Aceves, a native La Mesan, served on the Helix Charter High School board, where his two daughters attended school.
He was project coordinator of the nearly year-old police station, built after 2004 voter approval of a $125 million bond issue.
Former La Mesa Police Chief Cliff Resch endorsed Aceves, and current employees were delighted to learn the news sometime before noon Monday, department employees said.
Aceves began his career here as a reserve police officer in 1985. In 1986, he was hired as a full-time officer, where his assignments included patrol officer, detective, DARE officer, field training officer and department instructor for defensive tactics and emergency vehicle operations.
He was promoted to sergeant in 1997, lieutenant in 2002 and captain in 2005, the city said.
“During this time, Mr. Aceves has supervised the patrol, traffic and investigative units, along with performing duties as the master officer coordinator and Special Response Team commander.”
In 2009, he attended the FBI National Academy in Quantico, VA, a three-month leadership program to provide training and networking opportunities to local and state law enforcement agencies.
Aceves said he is taking night classes in criminal justice and international security through the University of Phoenix thanks to a full-ride scholarship from the FBI’s National Academy Associates.
Aceves said he’s enjoying the process that leads to a master’s degree, which would allow him to teach at the university level.
“The [classes] I’m taking right now are online,” he said. “You interact with people from all over the country.”
He’s now in the middle of Class 8 of a 12-class program that began in September 2010.
In 1996, Aceves joined 5,000 other officers from around the world as part of the international security team at the 1996 Olympic Games in Atlanta.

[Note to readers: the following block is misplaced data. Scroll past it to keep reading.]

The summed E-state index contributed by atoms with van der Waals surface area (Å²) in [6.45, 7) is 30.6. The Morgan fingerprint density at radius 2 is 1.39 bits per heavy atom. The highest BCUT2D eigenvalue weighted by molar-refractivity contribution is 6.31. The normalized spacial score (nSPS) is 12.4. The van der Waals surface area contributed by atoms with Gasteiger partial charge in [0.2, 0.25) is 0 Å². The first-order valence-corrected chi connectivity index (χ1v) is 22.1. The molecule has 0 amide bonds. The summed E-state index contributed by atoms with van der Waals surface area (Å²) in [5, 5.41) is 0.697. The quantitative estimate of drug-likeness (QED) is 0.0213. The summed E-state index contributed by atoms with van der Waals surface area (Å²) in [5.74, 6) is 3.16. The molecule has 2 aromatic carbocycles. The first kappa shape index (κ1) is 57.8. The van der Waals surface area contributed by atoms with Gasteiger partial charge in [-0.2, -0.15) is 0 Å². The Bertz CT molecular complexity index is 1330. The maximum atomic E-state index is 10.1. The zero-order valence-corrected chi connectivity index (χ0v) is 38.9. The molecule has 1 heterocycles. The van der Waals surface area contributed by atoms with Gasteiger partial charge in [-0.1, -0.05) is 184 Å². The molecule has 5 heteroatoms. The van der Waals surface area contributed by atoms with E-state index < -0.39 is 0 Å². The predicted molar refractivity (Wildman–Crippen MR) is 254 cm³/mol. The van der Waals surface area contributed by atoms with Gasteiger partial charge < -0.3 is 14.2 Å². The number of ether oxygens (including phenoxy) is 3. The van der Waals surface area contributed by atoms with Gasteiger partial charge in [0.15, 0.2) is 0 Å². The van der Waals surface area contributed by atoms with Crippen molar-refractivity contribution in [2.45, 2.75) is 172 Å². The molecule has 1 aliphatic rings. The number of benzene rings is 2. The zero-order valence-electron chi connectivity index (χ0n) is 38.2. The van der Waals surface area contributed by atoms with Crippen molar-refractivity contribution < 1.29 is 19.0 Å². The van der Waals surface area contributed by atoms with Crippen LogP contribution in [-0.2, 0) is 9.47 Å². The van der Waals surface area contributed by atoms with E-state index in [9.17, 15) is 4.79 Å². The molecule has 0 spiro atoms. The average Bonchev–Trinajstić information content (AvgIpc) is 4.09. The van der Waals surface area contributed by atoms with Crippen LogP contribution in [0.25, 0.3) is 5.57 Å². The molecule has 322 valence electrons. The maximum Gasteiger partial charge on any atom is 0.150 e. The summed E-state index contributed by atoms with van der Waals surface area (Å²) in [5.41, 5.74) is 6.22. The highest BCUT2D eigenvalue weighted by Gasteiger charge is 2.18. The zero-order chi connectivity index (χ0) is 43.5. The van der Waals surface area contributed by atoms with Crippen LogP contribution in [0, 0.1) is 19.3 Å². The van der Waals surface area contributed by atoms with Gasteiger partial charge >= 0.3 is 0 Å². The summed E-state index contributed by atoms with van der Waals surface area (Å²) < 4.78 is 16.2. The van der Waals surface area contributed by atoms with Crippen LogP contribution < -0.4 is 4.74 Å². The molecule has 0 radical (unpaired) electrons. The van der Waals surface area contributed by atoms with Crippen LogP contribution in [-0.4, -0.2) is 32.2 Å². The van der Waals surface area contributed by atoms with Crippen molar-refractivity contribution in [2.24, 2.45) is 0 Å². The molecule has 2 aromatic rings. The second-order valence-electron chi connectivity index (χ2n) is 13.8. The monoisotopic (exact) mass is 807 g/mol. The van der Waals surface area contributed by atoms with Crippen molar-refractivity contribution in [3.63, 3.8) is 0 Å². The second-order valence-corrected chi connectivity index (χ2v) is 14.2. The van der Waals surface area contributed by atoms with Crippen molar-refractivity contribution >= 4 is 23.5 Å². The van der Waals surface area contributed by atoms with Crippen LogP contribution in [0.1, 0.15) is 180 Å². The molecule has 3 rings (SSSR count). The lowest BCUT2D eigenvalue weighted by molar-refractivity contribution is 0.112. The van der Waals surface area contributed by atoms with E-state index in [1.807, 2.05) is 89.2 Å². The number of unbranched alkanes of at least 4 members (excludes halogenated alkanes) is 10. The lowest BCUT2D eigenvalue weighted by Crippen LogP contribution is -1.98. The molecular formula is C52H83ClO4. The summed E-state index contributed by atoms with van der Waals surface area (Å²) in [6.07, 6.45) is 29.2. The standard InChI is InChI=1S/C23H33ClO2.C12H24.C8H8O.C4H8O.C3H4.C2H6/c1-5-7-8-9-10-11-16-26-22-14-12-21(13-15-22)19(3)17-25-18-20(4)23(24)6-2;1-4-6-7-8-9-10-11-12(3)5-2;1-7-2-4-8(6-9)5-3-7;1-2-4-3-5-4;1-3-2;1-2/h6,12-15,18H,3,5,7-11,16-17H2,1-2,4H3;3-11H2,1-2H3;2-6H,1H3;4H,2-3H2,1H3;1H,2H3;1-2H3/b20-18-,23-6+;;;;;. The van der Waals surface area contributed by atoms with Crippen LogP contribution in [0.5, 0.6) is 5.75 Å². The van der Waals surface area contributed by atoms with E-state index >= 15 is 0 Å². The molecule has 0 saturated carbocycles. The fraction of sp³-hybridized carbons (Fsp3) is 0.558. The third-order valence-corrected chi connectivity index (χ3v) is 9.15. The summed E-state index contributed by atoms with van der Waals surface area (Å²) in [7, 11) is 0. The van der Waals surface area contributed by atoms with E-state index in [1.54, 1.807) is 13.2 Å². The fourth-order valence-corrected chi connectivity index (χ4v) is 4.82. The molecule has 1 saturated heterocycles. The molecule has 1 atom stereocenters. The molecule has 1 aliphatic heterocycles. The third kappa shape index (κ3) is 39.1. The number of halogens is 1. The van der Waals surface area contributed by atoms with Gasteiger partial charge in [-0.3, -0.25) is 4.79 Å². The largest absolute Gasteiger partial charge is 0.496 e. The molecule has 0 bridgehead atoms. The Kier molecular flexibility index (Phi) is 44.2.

“That was a great experience,” he said. “I’d never been to Atlanta before. My primary responsibility for the first 15 days was at the tennis venue.
“I was never a huge tennis fan, but I got to see some of the best tennis [players] in the world.” (Americans Andre Agassi and Lindsay Davenport won gold in singles that year.)
Aceves grew up in La Mesa, and graduated from Helix High School. He and his wife live in La Mesa where they raised their two daughters, who also graduated from Helix Charter High School and are attending college.
Aceves said his recent responsibility for the Patrol Division—managing budgets and discipline, among other things—will expand to overseeing the entire department.
Aceves was the police project coordinator for construction of the new La Mesa police station, which opened Sept. 20, 2010.
Among its elements is a gym, which Aceves uses.
“I exercise probably four to six times a week,” he said. He also goes to a gym in El Cajon that relocated from La Mesa.
“Physical fitness is an important part of stress relief,” he said.
Aceves said his swearing-in ceremony won't happen for about two weeks.
“I have some people who are out of town interested in attending,” he said.